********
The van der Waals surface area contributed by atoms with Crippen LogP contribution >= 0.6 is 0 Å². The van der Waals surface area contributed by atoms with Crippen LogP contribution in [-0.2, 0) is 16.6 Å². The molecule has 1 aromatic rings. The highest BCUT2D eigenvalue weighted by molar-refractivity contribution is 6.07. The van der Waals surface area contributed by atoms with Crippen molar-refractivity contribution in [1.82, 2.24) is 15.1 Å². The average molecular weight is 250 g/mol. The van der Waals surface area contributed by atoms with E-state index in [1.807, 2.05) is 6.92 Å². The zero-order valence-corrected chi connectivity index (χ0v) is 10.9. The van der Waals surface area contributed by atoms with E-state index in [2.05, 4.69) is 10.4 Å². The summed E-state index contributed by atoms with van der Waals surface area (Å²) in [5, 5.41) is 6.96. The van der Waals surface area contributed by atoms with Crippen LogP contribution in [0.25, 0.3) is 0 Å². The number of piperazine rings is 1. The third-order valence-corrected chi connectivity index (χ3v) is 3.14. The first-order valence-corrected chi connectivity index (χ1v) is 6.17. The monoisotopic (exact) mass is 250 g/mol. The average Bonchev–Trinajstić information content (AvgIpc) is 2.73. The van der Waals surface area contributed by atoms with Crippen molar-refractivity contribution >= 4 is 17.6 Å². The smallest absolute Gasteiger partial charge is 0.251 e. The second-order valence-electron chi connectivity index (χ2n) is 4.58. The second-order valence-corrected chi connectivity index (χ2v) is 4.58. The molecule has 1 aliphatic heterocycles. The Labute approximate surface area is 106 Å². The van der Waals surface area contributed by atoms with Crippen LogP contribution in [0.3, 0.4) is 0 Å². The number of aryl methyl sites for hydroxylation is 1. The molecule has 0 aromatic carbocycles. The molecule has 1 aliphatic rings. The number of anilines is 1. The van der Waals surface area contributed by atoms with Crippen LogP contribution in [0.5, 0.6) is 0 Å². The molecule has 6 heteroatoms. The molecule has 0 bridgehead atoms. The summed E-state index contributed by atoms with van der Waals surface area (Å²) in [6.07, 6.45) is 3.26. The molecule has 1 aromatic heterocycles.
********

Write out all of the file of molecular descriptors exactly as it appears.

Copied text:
The van der Waals surface area contributed by atoms with Crippen LogP contribution >= 0.6 is 0 Å². The van der Waals surface area contributed by atoms with Crippen LogP contribution in [-0.2, 0) is 16.6 Å². The molecule has 1 aromatic rings. The highest BCUT2D eigenvalue weighted by molar-refractivity contribution is 6.07. The van der Waals surface area contributed by atoms with Crippen molar-refractivity contribution in [1.82, 2.24) is 15.1 Å². The average molecular weight is 250 g/mol. The van der Waals surface area contributed by atoms with E-state index in [1.807, 2.05) is 6.92 Å². The zero-order valence-corrected chi connectivity index (χ0v) is 10.9. The van der Waals surface area contributed by atoms with E-state index in [2.05, 4.69) is 10.4 Å². The summed E-state index contributed by atoms with van der Waals surface area (Å²) in [5, 5.41) is 6.96. The van der Waals surface area contributed by atoms with Crippen LogP contribution in [0.25, 0.3) is 0 Å². The number of piperazine rings is 1. The third-order valence-corrected chi connectivity index (χ3v) is 3.14. The first-order valence-corrected chi connectivity index (χ1v) is 6.17. The monoisotopic (exact) mass is 250 g/mol. The average Bonchev–Trinajstić information content (AvgIpc) is 2.73. The van der Waals surface area contributed by atoms with Crippen molar-refractivity contribution >= 4 is 17.6 Å². The smallest absolute Gasteiger partial charge is 0.251 e. The second-order valence-electron chi connectivity index (χ2n) is 4.58. The second-order valence-corrected chi connectivity index (χ2v) is 4.58. The molecule has 1 aliphatic heterocycles. The Labute approximate surface area is 106 Å². The van der Waals surface area contributed by atoms with Crippen LogP contribution in [0.3, 0.4) is 0 Å². The number of aryl methyl sites for hydroxylation is 1. The molecule has 0 aromatic carbocycles. The molecule has 1 aliphatic rings. The number of anilines is 1. The van der Waals surface area contributed by atoms with Crippen LogP contribution in [0.5, 0.6) is 0 Å². The molecule has 6 heteroatoms. The molecule has 0 bridgehead atoms. The summed E-state index contributed by atoms with van der Waals surface area (Å²) in [6.07, 6.45) is 3.26. The molecule has 1 aromatic heterocycles.